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Counter-Terrorism: Fanatics Fumble Yemen
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February 13, 2009: Yemen is suddenly on fire. Counter-terrorism experts long suspected that al Qaeda leaders had put a ban on operations in Yemen, in order to keep the local security forces inactive, because the place was so useful as a terrorist hiding place and a transit node for movement into other areas. The last thing al Qaeda wanted was lots of counter-terrorism activity in Yemen. This is where Osama bin Ladens family originally came from, and he still has kin there. The Yemen government was willing to go along with the al Qaeda "truce", as this is good for the lucrative tourist trade.

But recently al Qaeda has openly proclaimed that it is expanding its operations from Saudi Arabia to Yemen. This can be seen as a sign of desperation, as al Qaeda has failed to pull off any attacks in Saudi Arabia since 2004. There have been several spectacular attacks in Saudi Arabia that were aborted by the security forces. Most of the Saudi al Qaeda leadership is now outside the kingdom. Apparently those that remain, are now officially fleeing to neighboring Yemen.

Last year, al Qaeda made a major attack on the U.S. embassy in Yemen, and failed to get inside. This was a major loss for the Islamic terrorists, as they not only failed in their attack, but killed more Yemenis in doing so. This makes the terrorists less popular, and soon leads to their demise. This is a trend that has occurred time and again in the last few decades (in Egypt, Algeria, Saudi Arabia and Iraq).

Even before that September attack, Yemen had been increasingly aggressive in rounding up actual, or suspected, Islamic terrorists. In response, terrorists have set off bombs near the U.S. and Italian embassies, and a housing compound for foreigners, over the last year.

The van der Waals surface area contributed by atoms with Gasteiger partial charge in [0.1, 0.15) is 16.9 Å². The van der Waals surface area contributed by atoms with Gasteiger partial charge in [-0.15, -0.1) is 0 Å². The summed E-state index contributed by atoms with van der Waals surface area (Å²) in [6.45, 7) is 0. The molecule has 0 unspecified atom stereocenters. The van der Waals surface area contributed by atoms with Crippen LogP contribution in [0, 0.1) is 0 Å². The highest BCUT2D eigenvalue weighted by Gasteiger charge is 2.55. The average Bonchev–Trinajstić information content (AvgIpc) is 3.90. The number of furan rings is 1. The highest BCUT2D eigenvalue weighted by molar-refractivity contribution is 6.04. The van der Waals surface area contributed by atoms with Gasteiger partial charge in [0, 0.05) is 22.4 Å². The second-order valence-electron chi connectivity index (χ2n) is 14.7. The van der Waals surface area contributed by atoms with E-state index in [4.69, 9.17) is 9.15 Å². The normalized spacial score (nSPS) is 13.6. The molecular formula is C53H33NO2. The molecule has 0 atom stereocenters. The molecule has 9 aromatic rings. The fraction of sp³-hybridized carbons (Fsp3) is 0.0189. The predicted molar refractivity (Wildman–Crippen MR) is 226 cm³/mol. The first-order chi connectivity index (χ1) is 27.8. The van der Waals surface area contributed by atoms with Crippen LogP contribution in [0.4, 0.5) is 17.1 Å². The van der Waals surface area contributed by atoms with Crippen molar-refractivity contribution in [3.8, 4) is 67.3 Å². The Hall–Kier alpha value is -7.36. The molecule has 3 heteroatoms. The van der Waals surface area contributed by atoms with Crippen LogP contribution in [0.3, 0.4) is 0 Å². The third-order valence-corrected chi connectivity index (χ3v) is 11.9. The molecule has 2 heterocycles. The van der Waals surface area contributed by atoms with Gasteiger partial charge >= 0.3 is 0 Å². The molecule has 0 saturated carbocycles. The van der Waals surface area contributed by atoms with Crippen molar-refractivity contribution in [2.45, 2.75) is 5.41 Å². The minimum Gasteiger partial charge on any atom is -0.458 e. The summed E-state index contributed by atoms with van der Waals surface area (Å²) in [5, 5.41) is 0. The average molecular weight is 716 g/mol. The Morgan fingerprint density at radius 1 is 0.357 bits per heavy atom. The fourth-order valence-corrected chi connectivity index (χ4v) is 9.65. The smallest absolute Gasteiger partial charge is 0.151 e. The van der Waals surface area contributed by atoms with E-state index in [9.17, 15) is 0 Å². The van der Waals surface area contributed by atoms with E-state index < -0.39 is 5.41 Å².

Al Qaeda in Yemen operations had actually peaked in 2000, when a suicide bomber took a boatload of explosives into Aden harbor and badly damaged a U.S. destroyer (the Cole). That attack killed 17 U.S. sailors, and brought down the wrath of Yemeni security forces, for a while anyway. Since September 11, 2001, the pressure has been steady, and hundreds of al Qaeda members and supporters have been arrested or killed. That has thwarted many attacks, and none of the ones that were carried out were as effective as the attack on the USS Cole. On the downside, convicted terrorists have been able to bribe their way out of jail, although they are often recaptured.

One problem with Islamic terrorism in Yemen is that there are many Islamic radical factions, and not a lot of discipline to be found. So futile attacks continue to be the norm. Some Yemeni officials would like to run al Qaeda out of the country. But most officials see this is as impractical. Many Yemenis are quite conservative in their religious beliefs, and tend to agree with al Qaeda. While this is a minority of the population, it is a fanatic one, willing to cause lots of trouble if stirred up.

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